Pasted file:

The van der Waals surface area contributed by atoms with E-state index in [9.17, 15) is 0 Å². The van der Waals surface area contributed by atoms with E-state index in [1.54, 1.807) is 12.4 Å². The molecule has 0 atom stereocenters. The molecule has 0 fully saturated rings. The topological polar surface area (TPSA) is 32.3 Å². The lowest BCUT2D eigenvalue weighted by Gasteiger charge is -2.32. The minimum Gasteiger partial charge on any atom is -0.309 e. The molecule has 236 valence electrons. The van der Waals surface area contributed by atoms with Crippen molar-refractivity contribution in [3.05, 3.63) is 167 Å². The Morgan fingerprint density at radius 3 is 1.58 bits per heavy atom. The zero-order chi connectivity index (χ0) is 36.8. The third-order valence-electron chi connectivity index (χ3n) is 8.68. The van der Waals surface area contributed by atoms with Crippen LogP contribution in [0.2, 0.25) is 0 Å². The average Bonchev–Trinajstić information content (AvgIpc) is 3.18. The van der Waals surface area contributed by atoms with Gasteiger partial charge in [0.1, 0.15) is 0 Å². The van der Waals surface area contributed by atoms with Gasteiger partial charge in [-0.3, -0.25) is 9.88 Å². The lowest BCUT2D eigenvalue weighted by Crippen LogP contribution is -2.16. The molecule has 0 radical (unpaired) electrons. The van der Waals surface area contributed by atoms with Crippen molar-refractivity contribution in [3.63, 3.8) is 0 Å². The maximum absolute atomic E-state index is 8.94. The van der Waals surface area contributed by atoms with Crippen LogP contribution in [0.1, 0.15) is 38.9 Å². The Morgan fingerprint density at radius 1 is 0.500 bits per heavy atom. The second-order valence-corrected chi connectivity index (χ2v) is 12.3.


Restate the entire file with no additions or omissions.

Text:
The van der Waals surface area contributed by atoms with E-state index in [9.17, 15) is 0 Å². The van der Waals surface area contributed by atoms with E-state index in [1.54, 1.807) is 12.4 Å². The molecule has 0 atom stereocenters. The molecule has 0 fully saturated rings. The topological polar surface area (TPSA) is 32.3 Å². The lowest BCUT2D eigenvalue weighted by Gasteiger charge is -2.32. The minimum Gasteiger partial charge on any atom is -0.309 e. The molecule has 236 valence electrons. The van der Waals surface area contributed by atoms with Crippen molar-refractivity contribution in [3.05, 3.63) is 167 Å². The Morgan fingerprint density at radius 3 is 1.58 bits per heavy atom. The zero-order chi connectivity index (χ0) is 36.8. The third-order valence-electron chi connectivity index (χ3n) is 8.68. The van der Waals surface area contributed by atoms with Crippen LogP contribution in [0.2, 0.25) is 0 Å². The average Bonchev–Trinajstić information content (AvgIpc) is 3.18. The van der Waals surface area contributed by atoms with Gasteiger partial charge in [0.1, 0.15) is 0 Å². The van der Waals surface area contributed by atoms with Gasteiger partial charge in [-0.3, -0.25) is 9.88 Å². The lowest BCUT2D eigenvalue weighted by Crippen LogP contribution is -2.16. The molecule has 0 radical (unpaired) electrons. The van der Waals surface area contributed by atoms with Crippen molar-refractivity contribution in [3.63, 3.8) is 0 Å². The maximum absolute atomic E-state index is 8.94. The van der Waals surface area contributed by atoms with Crippen LogP contribution in [0.1, 0.15) is 38.9 Å². The Morgan fingerprint density at radius 1 is 0.500 bits per heavy atom. The second-order valence-corrected chi connectivity index (χ2v) is 12.3.